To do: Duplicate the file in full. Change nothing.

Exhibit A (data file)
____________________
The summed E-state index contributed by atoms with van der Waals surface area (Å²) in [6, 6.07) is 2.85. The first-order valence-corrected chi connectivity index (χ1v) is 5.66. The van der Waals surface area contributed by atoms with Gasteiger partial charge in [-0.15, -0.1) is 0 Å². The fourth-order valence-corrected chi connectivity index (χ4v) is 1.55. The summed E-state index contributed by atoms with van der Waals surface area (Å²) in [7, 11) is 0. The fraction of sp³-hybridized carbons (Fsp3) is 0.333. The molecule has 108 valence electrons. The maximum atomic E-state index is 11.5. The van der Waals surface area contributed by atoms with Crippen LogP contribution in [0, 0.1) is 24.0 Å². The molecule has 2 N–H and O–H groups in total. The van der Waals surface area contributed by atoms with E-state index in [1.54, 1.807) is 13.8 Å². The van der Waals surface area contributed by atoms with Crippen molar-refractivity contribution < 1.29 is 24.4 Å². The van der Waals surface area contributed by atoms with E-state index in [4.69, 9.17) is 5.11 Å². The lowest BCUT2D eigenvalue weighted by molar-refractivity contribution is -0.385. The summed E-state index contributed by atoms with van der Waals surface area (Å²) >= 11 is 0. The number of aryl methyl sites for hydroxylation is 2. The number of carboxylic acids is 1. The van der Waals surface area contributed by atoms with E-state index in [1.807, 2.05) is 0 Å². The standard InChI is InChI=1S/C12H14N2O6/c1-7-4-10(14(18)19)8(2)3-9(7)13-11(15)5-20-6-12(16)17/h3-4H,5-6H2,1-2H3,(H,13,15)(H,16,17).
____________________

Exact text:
The summed E-state index contributed by atoms with van der Waals surface area (Å²) in [6, 6.07) is 2.85. The first-order valence-corrected chi connectivity index (χ1v) is 5.66. The van der Waals surface area contributed by atoms with Gasteiger partial charge in [-0.15, -0.1) is 0 Å². The fourth-order valence-corrected chi connectivity index (χ4v) is 1.55. The summed E-state index contributed by atoms with van der Waals surface area (Å²) in [7, 11) is 0. The fraction of sp³-hybridized carbons (Fsp3) is 0.333. The molecule has 108 valence electrons. The maximum atomic E-state index is 11.5. The van der Waals surface area contributed by atoms with Crippen LogP contribution in [0, 0.1) is 24.0 Å². The molecule has 2 N–H and O–H groups in total. The van der Waals surface area contributed by atoms with E-state index in [1.54, 1.807) is 13.8 Å². The van der Waals surface area contributed by atoms with Crippen molar-refractivity contribution < 1.29 is 24.4 Å². The van der Waals surface area contributed by atoms with E-state index in [4.69, 9.17) is 5.11 Å². The lowest BCUT2D eigenvalue weighted by molar-refractivity contribution is -0.385. The summed E-state index contributed by atoms with van der Waals surface area (Å²) >= 11 is 0. The number of aryl methyl sites for hydroxylation is 2. The number of carboxylic acids is 1. The van der Waals surface area contributed by atoms with E-state index in [1.807, 2.05) is 0 Å². The standard InChI is InChI=1S/C12H14N2O6/c1-7-4-10(14(18)19)8(2)3-9(7)13-11(15)5-20-6-12(16)17/h3-4H,5-6H2,1-2H3,(H,13,15)(H,16,17).